THE LIDERTY BOYS AND "DEAD'.3HCT _ , IUI'.PITY" afraid. What with redcoats and I dians and :'ori,es, the fort will be the best place for us at prE)sent." . . . " Redcoats, too, Dick?" asked Mark, m surprise. "We1e there redcoats also? I thought there might be Royal Greens and fellows like that, but I did not think of redcoats." \ "Yes there were some first, but we routed them they must have sent the Indians. There were only a few of these at the start, but more and more came, and I think that still more are coming." Just then the girl's came up, hav!ng managed to avoid the redskins, and announcmg that she had already sent the children to fort coming to the house to look after Faith. She' agreed with Dick that it was better for to go to the fort, and she quickly selected the things she wanted most, and the boys made bundles of them and put them on their horses, the house being then left to itself after they locked it up. Dick and Bob and the . lJoys m their party had to ride double with someof the rest but "Deadshot Murphy" said he would go to the fort on foot, and Dick thereupon said: "We will go with you, Murphy, and at the same time see how many of these fellows there are and where they are located. Remain with me, Bob. Mark can escort Faith and her mother to the fort but I think we had better learn all we can the enemy, who is in command and all about them." "I shall be glad to go with you, captain," de clared the rifleman, "and if I can be of any help to you, so much the better." The boys set off to the Middle Fort, therefore, while Dick Bob and ,"Deadshot Muphy" made their way' to' the Upper Fort, where it was thought the Indians and Tories might be located. • There were too many of the enemy around the Upper Fort for Dick and and Dick's party to contend with. Dick and his party had a number of skitmishes with the Indians and later set out toward the "Middle Fort" to joii-i the rest of the Liberty Boys. When they neared the fort they were set upon by a number of Indians and the redskins were put to rout. They then' started for the fort again, when they met a number of the Liberty Boys, led b'}'. Mark, these having heard distant shots and commg out to learn the cause thereof. "Did you have any trouble with Indians, Dick?" asked Mark. "Yes some but they had a good deal more with Timothy Murphy," with a smile. "They have cause to remember him for many a day." "Bob and the children got in all right, and Faith and her mother are there as well," said Mark. "You mu1?t have been surrounded by In dians." "We were but we got through their lines," shortly. "I'h tell you about it, for you m.ay have occasion to make use of the same device that we did in escaping them." "All right I shall be glad to know anything that will be 'of use to me," smiling. "The reds have not appeared here yet, and the major is going to send out a party to the Upper Fort, where we have heard some firing lately." , "Then perhaps some of the Liberty Boys will have a chance to do something, 01 maybe the whole troop," said D i ck. " I don't know, I did not hear anything, but perhaps Bob did." .. Dick went on to the fort, the boys rece1vmg him heartily, knowing that he had had s.everal adventures on his way back. Bob was m the fort, and Dick asked him if he had heard anything about the Liberty Boys going to the Upper Fort to fight the enemy. • "No, I have not," Bob replied. "Majo Wool sey is about to send .out a party now, .but,,they have not said anythmg about our gomg. Dick saw the at once and as)<:ed leave to se nd the Liberty Boys to the upper fort in case of trouble. "There will be enough going," the major re-turned, shortly. "We do not want you." . Dick said no more, but went away, resolvmg to do all he could at the fort, but rather disappointed at not being sent out with the res t. As he walked along, he heard one of the mep of the garrison say, in rather a disrespectful manner: "I don't think the commander wanted to send out ariy men , but he had to make a show. He wants all the men and boys he can get to defend our o wn fort without sending help to any one else." Dick had not had a g ood impress ion of the commander when he had seen him first, but it was not his business to find fault, and he said nothing. . Later there was the s ound of firing from the Upper Fort, and then a thick cloud of black smoke could be seen hanging over the creek in that direction. Lieutenant Spencer went o u t with a party, but were repuls ed and came back without lo sing a man. It was then well on toward evening, and there was a good deal of anxiety in the fort, it being feared that thP. Indjans and Tories would attack that next . CHAPTER 111.-An Adventure In the Woods. Night came on and the light of the burning barns in the neighborhood of the Upper Fort could be plainly seen upon the sky, the garrison in the Middle Fort watching it anxiously. A number of the settlers had e s caped and come into the fort, reporting that there was a consider able force of Tbries and Indians, and that Johnson seemed bent upon reducing all the neighborhood to subjection. Dick and Bob went out with a party of the Liberty Boys some time after Dark to see if the enemy were approaching, going on foot, as it was more convenient at night in the woods than it would have been to take the horses. With Dick and Bob were Ben, Sam, the two Harrys , George Brewster and Will Freeman, all boys who could be depended upon and ready for any adventure. They had gone some little distance when they suddenly beheld a light not far away, and Bob said, inquiringly: "That can't be very far away, Dick? They must have just lighted it, don't you think?" "Yes, so it would seem. That is near the Harden house, which does not seem to have been destroyed yet a s we feared" it would be." "Who are tho s e fellows, do you suppo se, Dick? Tories or Indians?"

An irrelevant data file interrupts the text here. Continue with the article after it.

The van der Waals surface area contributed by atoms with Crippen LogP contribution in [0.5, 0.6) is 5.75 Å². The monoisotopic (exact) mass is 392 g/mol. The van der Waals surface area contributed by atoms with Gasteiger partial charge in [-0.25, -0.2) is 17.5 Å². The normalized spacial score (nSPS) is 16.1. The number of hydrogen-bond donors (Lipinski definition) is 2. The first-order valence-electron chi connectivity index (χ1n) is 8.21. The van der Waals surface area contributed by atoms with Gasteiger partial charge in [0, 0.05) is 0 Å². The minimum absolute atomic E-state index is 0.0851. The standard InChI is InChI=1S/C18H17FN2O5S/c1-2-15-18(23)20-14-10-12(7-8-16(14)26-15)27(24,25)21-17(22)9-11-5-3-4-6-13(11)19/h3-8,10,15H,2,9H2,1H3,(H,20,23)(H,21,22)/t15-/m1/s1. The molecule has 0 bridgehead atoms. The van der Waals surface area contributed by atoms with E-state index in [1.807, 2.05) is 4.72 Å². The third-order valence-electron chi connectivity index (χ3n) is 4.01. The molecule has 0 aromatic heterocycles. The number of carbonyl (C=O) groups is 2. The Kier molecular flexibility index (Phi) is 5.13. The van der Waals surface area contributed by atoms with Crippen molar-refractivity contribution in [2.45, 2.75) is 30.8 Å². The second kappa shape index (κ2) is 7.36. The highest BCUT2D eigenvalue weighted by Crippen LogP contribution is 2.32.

4 THE LIBERTY BOYS . AND "DEADSHOT MURPHY" "I don't see any one yet, but I suppose we will, shortly," and the boys went on steadily, keeping a watch on the light, which see'fned to be that of a camp-five. In a few minutes they could see figures 'go fog back and forth in front of the fire, and then could hear voices of white men, there being three or four of them. Dick and Bob went ahead, the others following at a short distance, all exercising great caution so as not to be discovered by the men. There was a fire in the clearing near the house where the boys had been besieged by the Indians that afternoon, this showing up plainly by the light of the fire -Creeping close enough to see and hear all that went on, Dick heard a rough-looking man, one of those who had been with the Indians, say: " I know he had it a:nd we gotter find it. The little brat don't know where it is, of course , but I guess the mother does and the older gaL We orter get hold of her and make her tell u s ." "I wonder what they are talking about?" thought Dick. "Do you suspect it's in the cellar, Zenas?" asked one. "That'd be a likely place, wouldn't it?" "I gess it would, Pete, 'less they buried it outsi de the house some place. Folks wouldn't suspec t it was there." "No, I don't s'pose they would, but how'd they get at it if they had to have some? They couldn't go diggin' in the ground every time they wanted some, would they?" "No, o' course not; but nobody wants money when they have things to trade with. They're keepin' it to'buy tool s and sech with ." "Oh, they .think that there is money buriecl on the place, do they?" thought Dick. " Well, perhaps there i s , although I don't think it is very likely. The people about here don't have much ready money." "I guess we better look in the house before we go to digging anywhere," muttered Zenas. "Let's -go in someh ow . The ide e of lockin' things up like that when we're all honest folk s around here." "All right, get a log or something. There's that one what the Injuns hao this afternoon. " "H'm! who's going to lift that, I'd like to know?" asked Zenas, with a grunt. "Take one out'n the wo o dshed." "Can't, the Injuns burned 'em all up." The men hunted about and found a log, and with this between them went to the front door to burst it open. Dick signaled to the boys, and they suddenly came up, frightening off the m en, who were greatly surprised at their sudden appearance. "Huh! I told ye we'd be bringin' some on e down on us with that 'ere fire," growled Z enas, a s he hurried away, being big and fat and not qui ck on his feet. The men quickly fled , and Dick said to the boys: "I don't know whether there is any money buried about the place or hidden in the house or not, but if those scoundrels had forced an entrance they would have stolen all that they could lay their hands on, and it 'is jus t as well that we frightened them off ." "But what are you going to do, Dick?" asked :Bob. "We can't stay here and watch the house, with Indians and Tories and redcoats we don't know how near." "No, we cannot, Bob, and I a m rather surprised that the Indians have not already de stroyed it. They must have been too busy elsewhere, very likely. " "Yes, that must be the reason." "I think we might k eep the fire going," observed Dick. "It will keep away the Indians and other marauders, as they will imagine that the Liberty Boy s are encamped here and they will avoid it." "That i s a good idea_," replied all the boys. The fire was replenished, therefore, and dummy figures were made up and placed around it and among the trees as if they were on guard. The figures were made of sticks, but the way they were placed they had a natural appearance and would deceive any one at a short distance. "That will keep the enemy quiet," laughed Bob, "altogether when the fire goes down they may steal in on the figures, thinking to surprise them." "We cannot keep up the deception for long, of course," returned Dick. "No, but if it keeps them off for a time it is all right. There are too many Indians to hold . off from an unprote. cted place like this, and we cannot make ou r camp here. They won't come back for some time, at any rate, and then you can ask Faith if there i s any money in or about the hou s e." "Yes, I will do so, and if it is really here, then we shall have to come after it." The boys left the fire burning brightly, with guards apparently posted about it, and started back to the fort. Dick presently halted in the shadow of some trees and said to Boll and the rest, in a low tone: "There are Indians coming. They s ee the fire 'at the house and are cautious. They are between u s and the fort, however, and we must get by • them in s ome way." The boys watched and listened, and s oon all of them saw the Indians coming on in s ome force. making their way toward the fire. "They don't know just how many guards there are," said Dick, "and are cautious. When they se e that there are not many they may attack the place." "Can't we attack them first?" asked Bob. "We may have to in order to get them. " On came the Indians , and with them three or . four white men, among them the treasure hunters the boys had already seen. Dick and his party could not long remain undiscovered, and Dick suddenly cried, in a loud voice: ' ! Down with .them. boys! Scatter the redskins and Tories! Let them have it good and hot! Charge!" There were guttural evclamations and startled shouts, and then, .as the boys pushed forward, the Indians and whites scattered in many directions, apparently thinking that the whole force of Liberty Boys was upon them. The boys fired a rattling volley, broke through the enemy's lines and pushed forward toward the fort. The light of the fire at the house grew fainter and fainter, but as they went on it suddenly blazed up bright a.gain and there was a sound of fierce yells, _firing and shouts . Then the light grew brighter still, and Dick knew that the house